Los Angeles

Michael Joaquín Grey

Stuart Regen Gallery

In Michael Joaquín Grey’s show the trouble begins with the first seductive photograph. After its abstract first impression fades away, a tiny, cryptically muted image is detectable—an upside-down rubber replica of the Tin Man’s helmet. One thinks of The Wizard of Oz—rusty, cheerful, and void of a heart. But no; perhaps the photograph is to serve as a metaphoric “funnel”—a starter button to a body of work that wishes to address seemingly everything: animation, logic, genetics, electricity, human development, animals, play, sexuality, evolution, erosion, and ecology. With the aid of the funnel in tinman, 1991, one is to envision drops of water cast into the two hydrocal bricks that comprise the sculpture drips [captured earth], 1988–92. On the ground next to the bricks is a third work, bovines, 1991, consisting of a pewter bull and a cow made of orange Silly Putty. The models look respectively elegant and juvenile—pewter versus Silly Putty, what a scrumptious high and low duel (not). This piece could mean almost anything. The gallery assistant chimes in, “Yes, cows are the most genetically altered species in the world, over 32,000 breeds.” Well, that’s a relief. Guess how many bristles are in the average toothbrush? What do a photograph of a helmet/funnel, white bricks, and toy cows have to do with each other? It’s a surrealistic free-for-all, a semantic obstacle course, and the available clues are few and confusing.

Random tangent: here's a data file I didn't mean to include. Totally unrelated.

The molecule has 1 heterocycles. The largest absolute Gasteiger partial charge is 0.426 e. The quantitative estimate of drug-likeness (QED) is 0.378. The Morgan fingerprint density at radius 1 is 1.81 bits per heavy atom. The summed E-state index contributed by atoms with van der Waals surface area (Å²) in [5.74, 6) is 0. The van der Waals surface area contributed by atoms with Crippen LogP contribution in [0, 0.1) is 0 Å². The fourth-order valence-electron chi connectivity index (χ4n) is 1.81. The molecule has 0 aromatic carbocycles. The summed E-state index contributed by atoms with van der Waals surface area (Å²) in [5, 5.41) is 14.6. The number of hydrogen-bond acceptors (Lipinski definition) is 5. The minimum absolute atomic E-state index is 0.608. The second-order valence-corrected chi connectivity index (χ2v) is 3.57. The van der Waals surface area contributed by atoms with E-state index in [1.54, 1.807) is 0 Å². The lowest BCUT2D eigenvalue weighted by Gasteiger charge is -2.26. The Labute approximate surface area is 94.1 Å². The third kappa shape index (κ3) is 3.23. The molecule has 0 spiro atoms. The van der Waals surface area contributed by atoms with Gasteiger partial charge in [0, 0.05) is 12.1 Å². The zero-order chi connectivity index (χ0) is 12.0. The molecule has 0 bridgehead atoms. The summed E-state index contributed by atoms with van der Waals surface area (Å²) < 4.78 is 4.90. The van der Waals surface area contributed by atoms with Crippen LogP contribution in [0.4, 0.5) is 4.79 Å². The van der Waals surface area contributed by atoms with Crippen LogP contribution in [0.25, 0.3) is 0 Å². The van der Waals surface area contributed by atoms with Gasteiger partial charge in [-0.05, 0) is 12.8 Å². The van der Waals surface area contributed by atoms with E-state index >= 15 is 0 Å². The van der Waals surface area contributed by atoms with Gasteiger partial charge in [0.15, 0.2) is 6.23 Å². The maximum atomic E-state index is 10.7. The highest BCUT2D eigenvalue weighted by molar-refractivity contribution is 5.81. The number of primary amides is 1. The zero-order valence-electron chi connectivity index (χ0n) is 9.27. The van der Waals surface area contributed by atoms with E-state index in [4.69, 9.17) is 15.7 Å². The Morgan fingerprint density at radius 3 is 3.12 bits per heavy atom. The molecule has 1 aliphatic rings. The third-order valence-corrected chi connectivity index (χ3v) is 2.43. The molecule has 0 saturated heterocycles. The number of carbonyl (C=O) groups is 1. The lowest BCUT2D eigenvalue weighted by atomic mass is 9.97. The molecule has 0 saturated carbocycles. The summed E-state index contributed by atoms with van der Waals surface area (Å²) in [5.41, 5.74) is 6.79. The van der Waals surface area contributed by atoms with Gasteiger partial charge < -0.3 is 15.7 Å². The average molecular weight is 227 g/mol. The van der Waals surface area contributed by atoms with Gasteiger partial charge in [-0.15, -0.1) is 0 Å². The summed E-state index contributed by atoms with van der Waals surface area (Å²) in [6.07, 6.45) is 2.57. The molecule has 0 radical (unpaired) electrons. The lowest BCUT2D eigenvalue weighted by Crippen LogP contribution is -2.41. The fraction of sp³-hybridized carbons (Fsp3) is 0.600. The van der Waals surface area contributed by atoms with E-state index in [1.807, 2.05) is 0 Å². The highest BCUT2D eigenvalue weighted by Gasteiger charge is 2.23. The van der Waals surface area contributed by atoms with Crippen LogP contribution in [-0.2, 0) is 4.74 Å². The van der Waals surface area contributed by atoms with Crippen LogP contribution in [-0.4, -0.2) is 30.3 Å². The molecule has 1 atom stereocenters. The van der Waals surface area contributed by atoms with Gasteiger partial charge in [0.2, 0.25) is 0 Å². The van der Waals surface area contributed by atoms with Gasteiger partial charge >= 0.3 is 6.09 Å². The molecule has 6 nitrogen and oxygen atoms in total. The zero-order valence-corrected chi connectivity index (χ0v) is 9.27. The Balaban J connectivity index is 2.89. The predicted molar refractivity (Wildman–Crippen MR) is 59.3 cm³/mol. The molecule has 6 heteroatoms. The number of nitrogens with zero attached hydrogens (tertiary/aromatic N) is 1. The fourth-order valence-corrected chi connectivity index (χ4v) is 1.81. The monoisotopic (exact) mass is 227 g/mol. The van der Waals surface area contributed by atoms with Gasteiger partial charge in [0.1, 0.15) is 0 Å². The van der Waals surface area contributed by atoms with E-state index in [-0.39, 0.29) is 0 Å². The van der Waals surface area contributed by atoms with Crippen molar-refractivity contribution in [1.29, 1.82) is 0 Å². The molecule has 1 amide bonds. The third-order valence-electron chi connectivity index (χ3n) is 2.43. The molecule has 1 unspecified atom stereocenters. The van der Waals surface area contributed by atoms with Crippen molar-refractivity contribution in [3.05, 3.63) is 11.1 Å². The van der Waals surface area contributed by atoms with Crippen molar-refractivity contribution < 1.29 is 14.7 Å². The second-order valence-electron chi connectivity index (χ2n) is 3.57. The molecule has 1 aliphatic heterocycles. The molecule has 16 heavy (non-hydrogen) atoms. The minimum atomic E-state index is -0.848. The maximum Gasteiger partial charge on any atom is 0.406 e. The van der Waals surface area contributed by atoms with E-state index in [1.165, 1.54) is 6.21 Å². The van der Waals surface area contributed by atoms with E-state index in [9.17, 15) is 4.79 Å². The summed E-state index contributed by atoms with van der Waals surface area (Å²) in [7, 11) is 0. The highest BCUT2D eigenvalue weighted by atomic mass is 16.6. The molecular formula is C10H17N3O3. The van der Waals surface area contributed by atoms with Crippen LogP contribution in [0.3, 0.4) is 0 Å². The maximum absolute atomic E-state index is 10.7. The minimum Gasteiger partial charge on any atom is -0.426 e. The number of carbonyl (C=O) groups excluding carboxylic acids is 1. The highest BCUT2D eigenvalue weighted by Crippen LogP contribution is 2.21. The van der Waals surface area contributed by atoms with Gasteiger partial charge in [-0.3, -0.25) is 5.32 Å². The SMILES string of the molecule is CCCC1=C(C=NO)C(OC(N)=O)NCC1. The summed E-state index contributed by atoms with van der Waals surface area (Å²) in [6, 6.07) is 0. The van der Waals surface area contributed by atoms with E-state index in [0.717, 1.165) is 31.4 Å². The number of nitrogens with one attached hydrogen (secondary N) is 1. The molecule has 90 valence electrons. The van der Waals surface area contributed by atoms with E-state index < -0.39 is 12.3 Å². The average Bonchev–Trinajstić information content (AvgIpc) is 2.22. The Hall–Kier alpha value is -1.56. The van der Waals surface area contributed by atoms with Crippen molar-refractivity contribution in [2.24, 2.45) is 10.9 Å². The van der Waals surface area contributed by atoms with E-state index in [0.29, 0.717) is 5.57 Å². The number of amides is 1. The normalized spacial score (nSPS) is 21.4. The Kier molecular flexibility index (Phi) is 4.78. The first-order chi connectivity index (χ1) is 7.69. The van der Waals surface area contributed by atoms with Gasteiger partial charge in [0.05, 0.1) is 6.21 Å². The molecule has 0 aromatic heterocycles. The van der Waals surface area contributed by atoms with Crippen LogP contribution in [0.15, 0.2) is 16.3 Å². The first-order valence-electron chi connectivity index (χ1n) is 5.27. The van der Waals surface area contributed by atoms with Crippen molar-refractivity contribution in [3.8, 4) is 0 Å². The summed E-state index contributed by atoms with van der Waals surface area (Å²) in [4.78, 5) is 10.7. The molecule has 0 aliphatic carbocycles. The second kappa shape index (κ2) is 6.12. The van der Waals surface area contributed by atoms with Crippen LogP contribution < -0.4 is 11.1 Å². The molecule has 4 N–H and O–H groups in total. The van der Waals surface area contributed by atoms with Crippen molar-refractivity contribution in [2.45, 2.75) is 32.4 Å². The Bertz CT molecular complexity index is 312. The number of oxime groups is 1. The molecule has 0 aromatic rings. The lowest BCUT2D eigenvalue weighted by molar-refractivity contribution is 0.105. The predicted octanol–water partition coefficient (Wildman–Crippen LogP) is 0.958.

Three works claim to have something to do with child development. Scleral Record (bilateral), 1991, consists of steel monkey bars, wrapped in pewter foil (pewter for its capacity to conduct electrical current). On top of the monkey bars, sheets of blue Plexiglas display a selection of simulated eyes (shark, human, telescope) made from polyvinyl chloride and red yarn to give them an evil, veiny look. The eyes peer omnisciently down at the viewer, the hypothetical child. Longstem Rum Bud (counterclockwise), 1991, which consists of a tricycle dipped in powder-blue silicone, also makes reference to childhood. The left rear wheel extends 14 feet from the bike, and the tricycle has been altered so that it will only go in a counterclockwise direction. The title Longstem Rum Bud conflates two references: the words “red rum” uttered by the boy who peddles through the hallways in the film The Shining, 1980, and “rose bud” muttered by the lips of Orson Welles in Citizen Kane, 1941. The third childhood piece, Early centrifugal exposure (radial) [light/earth], 1991, is a merry-go-round, again wrapped in pewter-foil, with two yellow gonads and two eyeballs, each on their own little pewter-foil tray. This work suggests a demonstration from the 4-H club on how children first learn about centrifugal force.

Cleverness is simultaneously Grey’s strength and his weakness. The works strike either a bratty pop pose, or go for something dry and intellectually hardcore. In both cases the effect is pretentious. The information behind the pieces is interesting; the objects themselves are not. Grey provides the viewer with none of the necessary keys to his thinking that would make the objects significant and decipherable. Grey’s conceit is his smarts, so he turns up the jargon volume in every title. He has the mystery of science on his side, but this withholding of essential knowledge makes the work seem condescending and aloof.

Benjamin Weissman